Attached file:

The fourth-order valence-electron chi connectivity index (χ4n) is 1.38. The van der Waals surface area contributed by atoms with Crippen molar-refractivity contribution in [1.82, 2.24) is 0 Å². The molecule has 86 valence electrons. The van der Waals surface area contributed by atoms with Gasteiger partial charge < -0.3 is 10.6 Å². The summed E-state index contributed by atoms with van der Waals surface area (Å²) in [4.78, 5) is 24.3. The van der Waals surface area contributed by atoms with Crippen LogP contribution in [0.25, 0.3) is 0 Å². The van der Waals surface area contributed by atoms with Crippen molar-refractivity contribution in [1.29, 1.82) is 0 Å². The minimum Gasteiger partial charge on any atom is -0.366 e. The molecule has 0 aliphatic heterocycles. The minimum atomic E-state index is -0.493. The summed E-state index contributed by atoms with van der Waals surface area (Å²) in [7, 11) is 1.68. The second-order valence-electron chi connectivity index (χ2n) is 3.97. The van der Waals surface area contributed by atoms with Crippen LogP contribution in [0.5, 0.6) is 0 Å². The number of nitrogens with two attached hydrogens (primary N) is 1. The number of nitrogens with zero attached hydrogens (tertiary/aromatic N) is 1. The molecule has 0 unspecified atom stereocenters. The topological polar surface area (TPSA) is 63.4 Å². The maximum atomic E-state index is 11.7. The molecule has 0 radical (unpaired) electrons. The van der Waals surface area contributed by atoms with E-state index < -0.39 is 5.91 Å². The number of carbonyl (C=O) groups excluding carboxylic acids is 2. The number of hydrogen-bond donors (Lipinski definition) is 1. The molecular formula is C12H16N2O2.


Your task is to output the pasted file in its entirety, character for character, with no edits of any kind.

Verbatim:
The fourth-order valence-electron chi connectivity index (χ4n) is 1.38. The van der Waals surface area contributed by atoms with Crippen molar-refractivity contribution in [1.82, 2.24) is 0 Å². The molecule has 86 valence electrons. The van der Waals surface area contributed by atoms with Gasteiger partial charge < -0.3 is 10.6 Å². The summed E-state index contributed by atoms with van der Waals surface area (Å²) in [4.78, 5) is 24.3. The van der Waals surface area contributed by atoms with Crippen LogP contribution in [0.25, 0.3) is 0 Å². The van der Waals surface area contributed by atoms with Crippen molar-refractivity contribution in [1.29, 1.82) is 0 Å². The minimum Gasteiger partial charge on any atom is -0.366 e. The molecule has 0 aliphatic heterocycles. The minimum atomic E-state index is -0.493. The summed E-state index contributed by atoms with van der Waals surface area (Å²) in [7, 11) is 1.68. The second-order valence-electron chi connectivity index (χ2n) is 3.97. The van der Waals surface area contributed by atoms with Crippen LogP contribution in [0.5, 0.6) is 0 Å². The number of nitrogens with two attached hydrogens (primary N) is 1. The number of nitrogens with zero attached hydrogens (tertiary/aromatic N) is 1. The molecule has 0 unspecified atom stereocenters. The topological polar surface area (TPSA) is 63.4 Å². The maximum atomic E-state index is 11.7. The molecule has 0 radical (unpaired) electrons. The van der Waals surface area contributed by atoms with E-state index < -0.39 is 5.91 Å². The number of carbonyl (C=O) groups excluding carboxylic acids is 2. The number of hydrogen-bond donors (Lipinski definition) is 1. The molecular formula is C12H16N2O2.